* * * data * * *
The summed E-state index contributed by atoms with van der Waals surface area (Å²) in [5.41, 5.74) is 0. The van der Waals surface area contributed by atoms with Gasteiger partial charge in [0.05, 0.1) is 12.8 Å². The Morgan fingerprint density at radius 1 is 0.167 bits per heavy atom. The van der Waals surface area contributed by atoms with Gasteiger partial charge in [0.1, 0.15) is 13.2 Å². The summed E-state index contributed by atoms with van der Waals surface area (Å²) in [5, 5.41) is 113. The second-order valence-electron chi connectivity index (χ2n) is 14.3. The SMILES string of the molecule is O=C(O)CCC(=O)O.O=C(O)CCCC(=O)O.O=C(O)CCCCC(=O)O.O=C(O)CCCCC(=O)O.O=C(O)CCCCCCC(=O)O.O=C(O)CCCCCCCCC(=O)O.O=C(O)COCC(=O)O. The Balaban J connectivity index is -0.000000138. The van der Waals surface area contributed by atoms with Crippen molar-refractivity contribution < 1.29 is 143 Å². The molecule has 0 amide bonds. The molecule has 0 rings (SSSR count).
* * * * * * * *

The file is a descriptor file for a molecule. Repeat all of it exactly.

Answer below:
The summed E-state index contributed by atoms with van der Waals surface area (Å²) in [5.41, 5.74) is 0. The van der Waals surface area contributed by atoms with Gasteiger partial charge in [0.05, 0.1) is 12.8 Å². The Morgan fingerprint density at radius 1 is 0.167 bits per heavy atom. The van der Waals surface area contributed by atoms with Gasteiger partial charge in [0.1, 0.15) is 13.2 Å². The summed E-state index contributed by atoms with van der Waals surface area (Å²) in [5, 5.41) is 113. The second-order valence-electron chi connectivity index (χ2n) is 14.3. The SMILES string of the molecule is O=C(O)CCC(=O)O.O=C(O)CCCC(=O)O.O=C(O)CCCCC(=O)O.O=C(O)CCCCC(=O)O.O=C(O)CCCCCCC(=O)O.O=C(O)CCCCCCCCC(=O)O.O=C(O)COCC(=O)O. The Balaban J connectivity index is -0.000000138. The van der Waals surface area contributed by atoms with Crippen molar-refractivity contribution < 1.29 is 143 Å². The molecule has 0 amide bonds. The molecule has 0 rings (SSSR count).